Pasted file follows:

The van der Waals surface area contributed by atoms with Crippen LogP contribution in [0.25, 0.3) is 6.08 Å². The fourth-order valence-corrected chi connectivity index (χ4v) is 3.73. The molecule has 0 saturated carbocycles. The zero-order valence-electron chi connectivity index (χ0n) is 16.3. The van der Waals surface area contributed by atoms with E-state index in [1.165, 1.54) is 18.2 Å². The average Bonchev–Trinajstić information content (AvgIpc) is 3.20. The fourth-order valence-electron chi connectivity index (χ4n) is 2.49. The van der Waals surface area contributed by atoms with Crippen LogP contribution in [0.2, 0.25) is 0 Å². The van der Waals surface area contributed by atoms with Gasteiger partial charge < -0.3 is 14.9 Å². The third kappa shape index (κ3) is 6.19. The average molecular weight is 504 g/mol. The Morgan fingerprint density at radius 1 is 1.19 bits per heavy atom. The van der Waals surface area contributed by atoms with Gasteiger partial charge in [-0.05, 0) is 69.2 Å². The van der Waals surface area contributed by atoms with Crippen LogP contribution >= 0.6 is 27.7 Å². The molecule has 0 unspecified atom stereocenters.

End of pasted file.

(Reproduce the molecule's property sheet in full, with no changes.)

The van der Waals surface area contributed by atoms with Crippen LogP contribution in [0.25, 0.3) is 6.08 Å². The fourth-order valence-corrected chi connectivity index (χ4v) is 3.73. The molecule has 0 saturated carbocycles. The zero-order valence-electron chi connectivity index (χ0n) is 16.3. The van der Waals surface area contributed by atoms with E-state index in [1.165, 1.54) is 18.2 Å². The average Bonchev–Trinajstić information content (AvgIpc) is 3.20. The fourth-order valence-electron chi connectivity index (χ4n) is 2.49. The van der Waals surface area contributed by atoms with Crippen LogP contribution in [0.2, 0.25) is 0 Å². The van der Waals surface area contributed by atoms with Gasteiger partial charge < -0.3 is 14.9 Å². The third kappa shape index (κ3) is 6.19. The average molecular weight is 504 g/mol. The Morgan fingerprint density at radius 1 is 1.19 bits per heavy atom. The van der Waals surface area contributed by atoms with Gasteiger partial charge in [-0.05, 0) is 69.2 Å². The van der Waals surface area contributed by atoms with Crippen LogP contribution >= 0.6 is 27.7 Å². The molecule has 0 unspecified atom stereocenters.